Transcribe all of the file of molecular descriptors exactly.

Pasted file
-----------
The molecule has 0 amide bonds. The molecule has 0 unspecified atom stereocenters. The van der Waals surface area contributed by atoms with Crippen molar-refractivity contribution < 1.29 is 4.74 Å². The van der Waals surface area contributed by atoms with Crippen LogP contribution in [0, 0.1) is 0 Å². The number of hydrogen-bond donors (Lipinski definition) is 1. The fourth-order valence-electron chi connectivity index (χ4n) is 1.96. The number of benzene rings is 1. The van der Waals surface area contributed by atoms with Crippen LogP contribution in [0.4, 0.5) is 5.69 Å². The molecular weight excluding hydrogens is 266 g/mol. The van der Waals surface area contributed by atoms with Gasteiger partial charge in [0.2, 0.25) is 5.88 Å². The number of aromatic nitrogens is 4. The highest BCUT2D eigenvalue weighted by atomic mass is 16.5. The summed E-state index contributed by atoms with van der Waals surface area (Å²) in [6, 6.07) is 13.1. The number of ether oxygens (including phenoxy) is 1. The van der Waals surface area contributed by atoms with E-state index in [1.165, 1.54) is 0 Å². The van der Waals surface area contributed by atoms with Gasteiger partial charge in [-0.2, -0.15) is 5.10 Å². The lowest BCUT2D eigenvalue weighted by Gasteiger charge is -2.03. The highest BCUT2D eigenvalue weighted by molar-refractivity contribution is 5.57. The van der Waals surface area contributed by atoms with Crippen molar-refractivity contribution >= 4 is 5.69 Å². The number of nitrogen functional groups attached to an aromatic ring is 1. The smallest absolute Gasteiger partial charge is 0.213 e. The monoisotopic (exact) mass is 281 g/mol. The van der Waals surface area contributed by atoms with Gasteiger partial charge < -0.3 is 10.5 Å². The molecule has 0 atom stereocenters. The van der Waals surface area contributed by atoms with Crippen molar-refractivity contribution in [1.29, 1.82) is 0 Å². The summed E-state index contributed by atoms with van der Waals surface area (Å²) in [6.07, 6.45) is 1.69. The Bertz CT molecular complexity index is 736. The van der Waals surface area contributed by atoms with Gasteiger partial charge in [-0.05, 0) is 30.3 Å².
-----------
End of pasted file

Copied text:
The molecule has 0 amide bonds. The molecule has 0 unspecified atom stereocenters. The van der Waals surface area contributed by atoms with Crippen molar-refractivity contribution < 1.29 is 4.74 Å². The van der Waals surface area contributed by atoms with Crippen LogP contribution in [0, 0.1) is 0 Å². The number of hydrogen-bond donors (Lipinski definition) is 1. The fourth-order valence-electron chi connectivity index (χ4n) is 1.96. The number of benzene rings is 1. The van der Waals surface area contributed by atoms with Crippen LogP contribution in [0.4, 0.5) is 5.69 Å². The molecular weight excluding hydrogens is 266 g/mol. The van der Waals surface area contributed by atoms with Gasteiger partial charge in [0.2, 0.25) is 5.88 Å². The number of aromatic nitrogens is 4. The highest BCUT2D eigenvalue weighted by atomic mass is 16.5. The summed E-state index contributed by atoms with van der Waals surface area (Å²) in [6, 6.07) is 13.1. The number of ether oxygens (including phenoxy) is 1. The van der Waals surface area contributed by atoms with E-state index in [1.165, 1.54) is 0 Å². The van der Waals surface area contributed by atoms with Gasteiger partial charge in [-0.2, -0.15) is 5.10 Å². The lowest BCUT2D eigenvalue weighted by Gasteiger charge is -2.03. The highest BCUT2D eigenvalue weighted by molar-refractivity contribution is 5.57. The van der Waals surface area contributed by atoms with Crippen molar-refractivity contribution >= 4 is 5.69 Å². The number of nitrogen functional groups attached to an aromatic ring is 1. The smallest absolute Gasteiger partial charge is 0.213 e. The monoisotopic (exact) mass is 281 g/mol. The van der Waals surface area contributed by atoms with Gasteiger partial charge < -0.3 is 10.5 Å². The molecule has 0 atom stereocenters. The van der Waals surface area contributed by atoms with Crippen molar-refractivity contribution in [1.29, 1.82) is 0 Å². The summed E-state index contributed by atoms with van der Waals surface area (Å²) in [6.07, 6.45) is 1.69. The Bertz CT molecular complexity index is 736. The van der Waals surface area contributed by atoms with Gasteiger partial charge in [-0.05, 0) is 30.3 Å².